Honey, they shrunk The Special. If you’re keeping score at home or adding to a collection you’ve kept in your basement over the years, yes The Special is smaller this year.
Not thinner, with fewer pages or less content, just smaller. The overall page size shrunk to a more traditional newspaper tabloid size and is 10 inches wide by 10.5 inches tall. We used to be taller and a little wider – at 11 inches by 15. What’s that mean for you, besides making it easier to put the papers on a shelf (though we’d suggest attic over basement) or in your pocket? Not much, really, and we hope you’re used to it by now.
The change came with a move to a new printer. The Albany Times-Union’s printing division now produces The Saratoga Special every night in Colonie. Last year, the Times-Union installed a state-of-the-art press and the results are fairly obvious – more color, better reproduction and a cleaner finished product. You’ll get less ink on your hands. The size change was done to bring The Special more into line with standard newsprint sizes, speed the printing process and make the whole thing more practical. It’s not easy printing a daily newspaper. Using a standard paper size makes it all a little more do-able.
The Special started in 2001, before the Internet as we now know it was even a thing. We produced pages on a computer, like we do now except for the digital scanning our photographers had to do. When finished, we put the pages on a disc (sometimes a CD, other times something called a zip disc which was rewriteable) and drove them to Staffield Printing in Clifton Park, where we waited for the presses to spit out the finished product, loaded papers in a car and headed back to Saratoga. We worked with Jim, Jan and several others whose names escape me and they were great. They thought we were crazy. We stayed up ALL night, slept on boxes in their office or under tables in ours.
Eventually, Staffield sold out to Tech Valley Printing in Watervliet. Bigger, better, faster, cooler. It was still Jim and Jan for a while, then a revolving cast. We never saw the place, thanks to the internet discovering cable and the improvement in pre-press technology. Pages got made and transmitted without discs and without cars. We got a little – a little – more sleep, and the printer delivered to Saratoga.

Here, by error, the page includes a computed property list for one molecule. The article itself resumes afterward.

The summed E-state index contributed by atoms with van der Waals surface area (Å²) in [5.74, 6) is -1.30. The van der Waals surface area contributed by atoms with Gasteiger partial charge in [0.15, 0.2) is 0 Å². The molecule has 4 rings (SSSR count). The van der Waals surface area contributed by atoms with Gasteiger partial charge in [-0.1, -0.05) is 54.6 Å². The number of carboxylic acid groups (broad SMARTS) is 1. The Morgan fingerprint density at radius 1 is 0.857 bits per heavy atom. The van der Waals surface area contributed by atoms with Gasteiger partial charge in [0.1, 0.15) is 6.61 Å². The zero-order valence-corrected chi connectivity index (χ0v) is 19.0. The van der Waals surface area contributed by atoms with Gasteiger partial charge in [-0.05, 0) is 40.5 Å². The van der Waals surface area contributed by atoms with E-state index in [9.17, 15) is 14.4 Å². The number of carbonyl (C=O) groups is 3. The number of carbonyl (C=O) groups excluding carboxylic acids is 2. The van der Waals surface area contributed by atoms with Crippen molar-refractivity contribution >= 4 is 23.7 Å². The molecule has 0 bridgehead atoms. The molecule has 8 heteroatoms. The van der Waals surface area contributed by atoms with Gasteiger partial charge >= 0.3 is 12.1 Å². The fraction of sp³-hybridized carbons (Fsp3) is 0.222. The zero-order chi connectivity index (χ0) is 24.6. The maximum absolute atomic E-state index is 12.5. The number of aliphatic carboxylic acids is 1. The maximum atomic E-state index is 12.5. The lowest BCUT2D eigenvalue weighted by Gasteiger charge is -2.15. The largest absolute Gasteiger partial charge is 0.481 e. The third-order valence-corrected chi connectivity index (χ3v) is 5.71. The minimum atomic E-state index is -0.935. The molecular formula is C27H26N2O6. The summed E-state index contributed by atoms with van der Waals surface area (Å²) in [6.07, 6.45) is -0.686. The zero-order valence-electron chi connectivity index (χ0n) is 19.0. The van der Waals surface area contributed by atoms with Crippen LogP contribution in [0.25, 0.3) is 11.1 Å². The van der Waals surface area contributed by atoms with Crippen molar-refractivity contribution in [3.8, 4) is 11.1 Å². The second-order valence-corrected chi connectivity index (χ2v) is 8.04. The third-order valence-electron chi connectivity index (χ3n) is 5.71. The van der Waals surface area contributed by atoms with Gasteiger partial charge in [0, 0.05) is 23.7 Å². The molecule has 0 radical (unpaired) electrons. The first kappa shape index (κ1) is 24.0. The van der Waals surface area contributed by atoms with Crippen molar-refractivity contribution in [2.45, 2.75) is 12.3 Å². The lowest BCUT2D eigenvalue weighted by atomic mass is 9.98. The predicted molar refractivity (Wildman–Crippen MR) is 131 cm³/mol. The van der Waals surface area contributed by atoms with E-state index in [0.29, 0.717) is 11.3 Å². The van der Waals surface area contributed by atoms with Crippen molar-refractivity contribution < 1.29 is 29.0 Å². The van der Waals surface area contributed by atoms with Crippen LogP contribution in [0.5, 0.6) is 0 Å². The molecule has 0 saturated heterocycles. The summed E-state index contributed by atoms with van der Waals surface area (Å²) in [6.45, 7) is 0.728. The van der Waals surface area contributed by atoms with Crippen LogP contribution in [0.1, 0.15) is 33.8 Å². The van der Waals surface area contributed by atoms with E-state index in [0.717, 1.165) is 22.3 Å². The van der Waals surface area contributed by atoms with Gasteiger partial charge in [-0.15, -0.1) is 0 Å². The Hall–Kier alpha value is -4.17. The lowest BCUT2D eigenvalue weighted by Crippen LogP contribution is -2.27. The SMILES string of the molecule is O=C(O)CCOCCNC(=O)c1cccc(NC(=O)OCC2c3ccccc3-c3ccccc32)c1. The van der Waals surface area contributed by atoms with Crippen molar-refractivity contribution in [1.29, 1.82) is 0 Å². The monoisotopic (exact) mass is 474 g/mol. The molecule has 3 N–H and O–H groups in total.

Tech Valley went bankrupt in 2008, abruptly closing shop after rapid growth and then even more rapid decline. The people we worked with lost their jobs one day when management basically locked the doors, and the press and all its equipment were sold at an auction. It felt like a bomb dropping. Blam, no printer and if the printer went out of business how were we supposed to make it?
We moved our business to Gloversville, home of The Leader Herald newspaper. The town is a 45-minute drive due west from Saratoga Springs on Route 29. We never made that trek, but our papers did it for six years, faithfully. We also never met the staff there, which is a shame. Another Jim, Travis, Tim and a bunch of other voices on the end of the phone and I’m sure I don’t have that right. At night, I’d call to check on the pages and talk jobs, vacations, sports, whatever with “Jim at The Leader.” I always thought we’d get together at some point for a beer or dinner or something.
This year we made a change. I hated to do it, because the Leader Herald couldn’t have been a better business partner. They were flexible, efficient, easy to work with, friendly.
But the Times-Union’s finished product is great and there’s an awful lot of upside to working with a printer that’s closer to Saratoga, part of a bigger company (Hearst Newspapers) and runs a brand new $15 million printing press. Thanks to photographer Skip Dickstein, we made some initial connections and put together a schedule. We work with Dan, Chris, Jason (actually two Jasons I believe) and several others. No we don’t have to drive anything anywhere – God bless Time Warner Business Class – though there has been a bit of a learning curve like there is with anything new.
So, yes we shrunk The Special. But in size only.